AN ORANGE MARKER represents the most recent 12-month return of the asset classes.
A WHITE LINE within the blue bar represents the mean of the historical observations.
Strategic asset allocation and diversification do not assure profit or protect against loss in declining markets.
Indexes are unmanaged and cannot be invested in directly.
Returns represent past performance, are not a guarantee of future performance, and are not indicative of any specific investment.
Standard Deviation is a statistical measure of the degree to which an individual value in a probability distribution tends to vary from the mean of the distribution. The greater the degree of dispersion, the greater the risk.
The S&P 500® Index is a free-float capitalization-weighted index published since 1957 of the prices of 500 large-cap common stocks actively traded in the United States. The stocks included in the S&P 500® are those of large publicly held companies that trade on either of the two largest American stock market exchanges: the New York Stock Exchange and the NASDAQ.
The Dow Jones – UBS Commodity Total Return IndexTM was renamed the Bloomberg Commodity Index, effective July 1, 2014.Bloomberg Commodity Index Total Return: Composed of futures contracts on physical commodities. Unlike equities, which typically entitle the holder to a continuing stake in a corporation, commodity futures contracts normally specify a certain date for the delivery of the underlying physical commodity. In order to avoid the delivery process and maintain a long futures position, nearby contracts must be sold and contracts that have not yet reached the delivery period must be purchased. This process is known as “rolling” a futures position.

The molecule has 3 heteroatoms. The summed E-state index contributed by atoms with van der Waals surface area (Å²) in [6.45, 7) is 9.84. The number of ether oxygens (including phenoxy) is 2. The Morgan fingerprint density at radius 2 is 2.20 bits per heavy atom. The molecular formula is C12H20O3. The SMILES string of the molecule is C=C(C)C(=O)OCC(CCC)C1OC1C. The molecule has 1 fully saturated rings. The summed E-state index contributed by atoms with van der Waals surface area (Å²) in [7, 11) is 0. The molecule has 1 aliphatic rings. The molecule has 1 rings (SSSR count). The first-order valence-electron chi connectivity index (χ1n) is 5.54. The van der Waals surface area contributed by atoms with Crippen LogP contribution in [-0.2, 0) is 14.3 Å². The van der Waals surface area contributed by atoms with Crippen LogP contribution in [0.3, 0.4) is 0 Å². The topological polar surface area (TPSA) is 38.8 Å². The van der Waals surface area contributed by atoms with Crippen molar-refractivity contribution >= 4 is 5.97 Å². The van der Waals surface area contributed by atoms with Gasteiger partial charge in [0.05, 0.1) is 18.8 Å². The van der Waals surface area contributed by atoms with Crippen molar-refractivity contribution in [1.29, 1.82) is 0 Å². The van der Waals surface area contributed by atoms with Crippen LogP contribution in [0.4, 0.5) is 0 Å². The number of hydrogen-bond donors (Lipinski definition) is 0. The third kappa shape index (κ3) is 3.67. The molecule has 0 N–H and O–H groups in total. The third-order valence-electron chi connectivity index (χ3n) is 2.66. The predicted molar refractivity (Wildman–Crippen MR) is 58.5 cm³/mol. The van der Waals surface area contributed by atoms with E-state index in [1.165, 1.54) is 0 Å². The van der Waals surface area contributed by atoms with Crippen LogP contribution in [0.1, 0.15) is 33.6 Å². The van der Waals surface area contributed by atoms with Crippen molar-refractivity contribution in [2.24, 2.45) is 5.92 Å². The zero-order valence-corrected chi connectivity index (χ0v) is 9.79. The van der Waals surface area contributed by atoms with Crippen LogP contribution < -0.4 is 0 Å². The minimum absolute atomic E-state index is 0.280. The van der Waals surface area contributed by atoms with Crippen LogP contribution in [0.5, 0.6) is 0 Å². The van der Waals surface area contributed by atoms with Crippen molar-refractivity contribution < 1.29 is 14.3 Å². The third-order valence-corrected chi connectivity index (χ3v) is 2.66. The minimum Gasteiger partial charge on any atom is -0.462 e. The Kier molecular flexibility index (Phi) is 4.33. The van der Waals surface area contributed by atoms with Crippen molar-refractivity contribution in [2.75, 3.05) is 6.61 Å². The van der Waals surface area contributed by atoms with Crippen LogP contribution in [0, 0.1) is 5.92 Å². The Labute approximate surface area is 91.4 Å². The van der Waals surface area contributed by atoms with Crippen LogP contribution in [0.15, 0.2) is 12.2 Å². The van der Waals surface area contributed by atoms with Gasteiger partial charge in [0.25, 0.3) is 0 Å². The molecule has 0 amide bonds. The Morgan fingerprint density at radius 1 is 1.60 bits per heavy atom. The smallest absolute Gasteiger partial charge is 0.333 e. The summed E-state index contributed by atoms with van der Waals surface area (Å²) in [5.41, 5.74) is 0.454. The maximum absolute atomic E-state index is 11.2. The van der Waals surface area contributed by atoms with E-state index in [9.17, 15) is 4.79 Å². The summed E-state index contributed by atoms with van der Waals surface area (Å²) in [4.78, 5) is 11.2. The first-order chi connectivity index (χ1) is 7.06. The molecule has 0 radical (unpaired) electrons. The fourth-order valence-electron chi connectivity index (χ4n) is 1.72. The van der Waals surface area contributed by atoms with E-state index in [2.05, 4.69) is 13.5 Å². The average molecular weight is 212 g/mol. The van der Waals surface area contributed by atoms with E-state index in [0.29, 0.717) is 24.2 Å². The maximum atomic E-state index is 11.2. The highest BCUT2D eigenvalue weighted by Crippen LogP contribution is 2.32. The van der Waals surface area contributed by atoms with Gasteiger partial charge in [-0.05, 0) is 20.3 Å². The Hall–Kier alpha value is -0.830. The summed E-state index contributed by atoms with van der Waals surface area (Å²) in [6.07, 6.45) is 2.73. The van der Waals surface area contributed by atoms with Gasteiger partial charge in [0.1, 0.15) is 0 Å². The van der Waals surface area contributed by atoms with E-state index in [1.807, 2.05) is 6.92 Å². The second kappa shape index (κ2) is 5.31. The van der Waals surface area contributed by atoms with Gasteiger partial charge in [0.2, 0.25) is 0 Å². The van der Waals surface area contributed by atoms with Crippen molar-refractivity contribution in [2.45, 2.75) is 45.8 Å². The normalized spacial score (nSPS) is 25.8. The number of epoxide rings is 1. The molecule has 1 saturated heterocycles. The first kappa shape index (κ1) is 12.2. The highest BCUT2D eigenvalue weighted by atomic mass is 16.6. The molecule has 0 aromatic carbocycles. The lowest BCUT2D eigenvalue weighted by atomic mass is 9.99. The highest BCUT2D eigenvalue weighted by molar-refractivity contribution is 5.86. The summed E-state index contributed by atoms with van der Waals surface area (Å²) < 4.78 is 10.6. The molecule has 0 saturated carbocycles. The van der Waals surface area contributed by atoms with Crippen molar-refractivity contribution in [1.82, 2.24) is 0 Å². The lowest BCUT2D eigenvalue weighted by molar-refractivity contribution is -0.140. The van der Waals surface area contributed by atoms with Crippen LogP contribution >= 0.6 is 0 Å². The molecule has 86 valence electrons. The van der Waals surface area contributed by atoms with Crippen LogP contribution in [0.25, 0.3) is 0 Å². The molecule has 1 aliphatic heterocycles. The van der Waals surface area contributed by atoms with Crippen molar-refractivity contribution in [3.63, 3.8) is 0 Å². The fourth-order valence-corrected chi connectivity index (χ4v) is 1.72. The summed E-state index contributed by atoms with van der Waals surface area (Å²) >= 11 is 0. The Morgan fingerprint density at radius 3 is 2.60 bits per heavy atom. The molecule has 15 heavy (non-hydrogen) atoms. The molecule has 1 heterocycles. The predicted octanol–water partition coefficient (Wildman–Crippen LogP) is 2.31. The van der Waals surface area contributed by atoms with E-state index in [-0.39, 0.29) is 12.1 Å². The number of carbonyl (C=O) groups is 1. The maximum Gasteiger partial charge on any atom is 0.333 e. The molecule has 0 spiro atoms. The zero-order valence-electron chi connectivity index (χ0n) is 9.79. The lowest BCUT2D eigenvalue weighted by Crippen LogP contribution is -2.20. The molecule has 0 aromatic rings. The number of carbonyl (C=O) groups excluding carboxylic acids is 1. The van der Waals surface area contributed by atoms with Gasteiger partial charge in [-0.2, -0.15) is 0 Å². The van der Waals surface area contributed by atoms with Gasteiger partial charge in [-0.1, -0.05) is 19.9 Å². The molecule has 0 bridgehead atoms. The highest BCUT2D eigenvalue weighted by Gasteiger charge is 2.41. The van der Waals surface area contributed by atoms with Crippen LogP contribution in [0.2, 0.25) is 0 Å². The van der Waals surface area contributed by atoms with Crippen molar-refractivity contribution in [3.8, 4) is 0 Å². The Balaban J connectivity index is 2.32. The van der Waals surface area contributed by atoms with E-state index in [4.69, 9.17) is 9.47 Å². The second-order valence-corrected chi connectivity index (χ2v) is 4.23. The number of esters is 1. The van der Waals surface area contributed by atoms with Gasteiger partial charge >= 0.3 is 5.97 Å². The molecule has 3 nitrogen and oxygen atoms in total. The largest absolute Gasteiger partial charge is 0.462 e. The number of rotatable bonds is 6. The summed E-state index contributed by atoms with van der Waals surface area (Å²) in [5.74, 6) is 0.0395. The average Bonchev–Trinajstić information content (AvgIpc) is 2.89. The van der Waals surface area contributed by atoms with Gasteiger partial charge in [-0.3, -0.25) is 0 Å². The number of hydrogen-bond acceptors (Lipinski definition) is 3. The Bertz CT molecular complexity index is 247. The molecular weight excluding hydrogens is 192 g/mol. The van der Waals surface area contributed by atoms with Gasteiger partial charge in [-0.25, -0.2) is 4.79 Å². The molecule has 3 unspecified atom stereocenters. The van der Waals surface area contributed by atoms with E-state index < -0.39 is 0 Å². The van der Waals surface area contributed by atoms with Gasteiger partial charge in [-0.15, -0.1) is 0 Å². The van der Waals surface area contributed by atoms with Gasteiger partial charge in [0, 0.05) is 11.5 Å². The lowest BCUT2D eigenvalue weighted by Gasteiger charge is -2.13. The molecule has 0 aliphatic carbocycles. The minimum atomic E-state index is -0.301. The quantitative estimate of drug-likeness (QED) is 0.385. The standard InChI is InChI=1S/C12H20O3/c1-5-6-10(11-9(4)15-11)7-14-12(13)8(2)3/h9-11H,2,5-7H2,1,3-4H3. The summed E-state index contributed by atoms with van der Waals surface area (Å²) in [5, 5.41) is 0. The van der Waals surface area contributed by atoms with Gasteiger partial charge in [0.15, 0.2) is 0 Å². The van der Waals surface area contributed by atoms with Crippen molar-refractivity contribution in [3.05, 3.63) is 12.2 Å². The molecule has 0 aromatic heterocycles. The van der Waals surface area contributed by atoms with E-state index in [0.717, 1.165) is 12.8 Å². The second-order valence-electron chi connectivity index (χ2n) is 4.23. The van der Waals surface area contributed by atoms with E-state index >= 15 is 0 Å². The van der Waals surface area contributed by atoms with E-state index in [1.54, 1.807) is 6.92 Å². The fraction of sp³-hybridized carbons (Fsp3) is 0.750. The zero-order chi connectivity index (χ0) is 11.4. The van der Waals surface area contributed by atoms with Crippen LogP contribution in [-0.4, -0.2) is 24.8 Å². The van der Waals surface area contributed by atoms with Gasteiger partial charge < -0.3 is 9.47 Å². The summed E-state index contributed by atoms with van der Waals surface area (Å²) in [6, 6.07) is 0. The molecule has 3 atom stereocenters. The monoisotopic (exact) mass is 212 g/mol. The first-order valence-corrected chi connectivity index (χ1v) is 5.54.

FTSE EPRA/NAREIT Developed Real Estate Index is a global market capitalization weighted index composed of listed real estate securities in the North American, European and Asian real estate markets.
Barclays U.S. Aggregate Bond Index: with income reinvested, generally representative of intermediate-term government bonds, investment-grade corporate debt securities and mortgage-backed securities.
The Russell 2000® Index measures the performance of the small-cap segment of the U.S. equity universe. It is a subset of the Russell 3000® Index representing approximately 10% of the total market capitalization of that index. It includes approximately 2000 of the smallest securities based on a combination of their market cap and current index membership.
The Russell 3000® Index: Measures the performance of the largest 3000 U.S. companies representing approximately 98% of the investable U.S. equity market.
The Russell Developed ex-US Large Cap Index offers investors access to the large-cap segment of the developed equity universe, excluding securities classified in the US, representing approximately 40% of the global equity market. This index includes the largest securities in the Russell Developed ex-US Index.
Russell Emerging Markets Index: Index measures the performance of the largest investable securities in emerging countries globally, based on market capitalization. The index covers 21% of the investable global market.
Russell Investments is a trade name and registered trademark of Frank Russell Company, a Washington USA corporation, which operates through subsidiaries worldwide and is part of London Stock Exchange Group.